23 Matching Annotations
  1. Sep 2022
    1. The notes from each document are entered upon aloose leaf furnished with the precisest possible in-dications of origin. The advantages of this artificeare obvious : the detachability of the slips enablesus to group them at will in a host of different com-binations ; if necessary, to change their places : it iseasy to bring texts of the same kind together, andto incorporate additions, as they are acquired, in theinterior of the groups to which they belong. As fordocuments which are interesting from several pointsof view, and which ought to appear in several groups,it is sufficient to enter them several times over ondifferent slips ; or they may be represented, as oftenas may be required, on reference-slips.

      Notice that at the bottom of the quote that they indicate that in addition to including multiple copies of a card in various places, a plan which may be inefficient, they indicate that one can add reference-slips in their place.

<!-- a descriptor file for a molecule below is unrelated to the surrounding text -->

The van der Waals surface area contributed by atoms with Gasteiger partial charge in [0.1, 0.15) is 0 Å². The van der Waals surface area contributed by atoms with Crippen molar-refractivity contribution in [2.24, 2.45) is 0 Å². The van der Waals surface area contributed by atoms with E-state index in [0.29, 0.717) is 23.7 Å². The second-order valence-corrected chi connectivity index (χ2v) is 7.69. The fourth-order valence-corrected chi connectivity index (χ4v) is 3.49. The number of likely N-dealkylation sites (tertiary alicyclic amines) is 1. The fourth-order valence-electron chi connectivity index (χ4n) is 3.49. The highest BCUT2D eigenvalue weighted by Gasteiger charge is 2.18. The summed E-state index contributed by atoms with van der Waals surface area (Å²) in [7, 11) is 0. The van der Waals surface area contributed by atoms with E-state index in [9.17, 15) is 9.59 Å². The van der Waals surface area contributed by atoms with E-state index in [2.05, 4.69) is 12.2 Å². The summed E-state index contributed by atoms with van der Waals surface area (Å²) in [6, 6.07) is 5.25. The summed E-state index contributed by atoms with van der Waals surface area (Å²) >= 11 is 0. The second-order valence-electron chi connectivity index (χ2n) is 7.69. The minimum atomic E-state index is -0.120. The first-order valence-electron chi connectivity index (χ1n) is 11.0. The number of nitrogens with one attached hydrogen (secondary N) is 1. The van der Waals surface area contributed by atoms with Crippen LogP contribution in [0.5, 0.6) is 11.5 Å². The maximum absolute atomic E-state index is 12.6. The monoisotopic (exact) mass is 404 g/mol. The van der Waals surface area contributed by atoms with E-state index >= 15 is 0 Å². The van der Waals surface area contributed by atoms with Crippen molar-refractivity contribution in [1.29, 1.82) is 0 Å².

This is closely similar to, but a small jump away from having explicit written links on the particular cards themselves, but at least mitigates the tedious copying work while actively creating links or cross references within one's note taking system.

  2. Aug 2022
    1. While Heyde outlines using keywords/subject headings and dates on the bottom of cards with multiple copies using carbon paper, we're left with the question of where Luhmann pulled his particular non-topical ordering as well as his numbering scheme.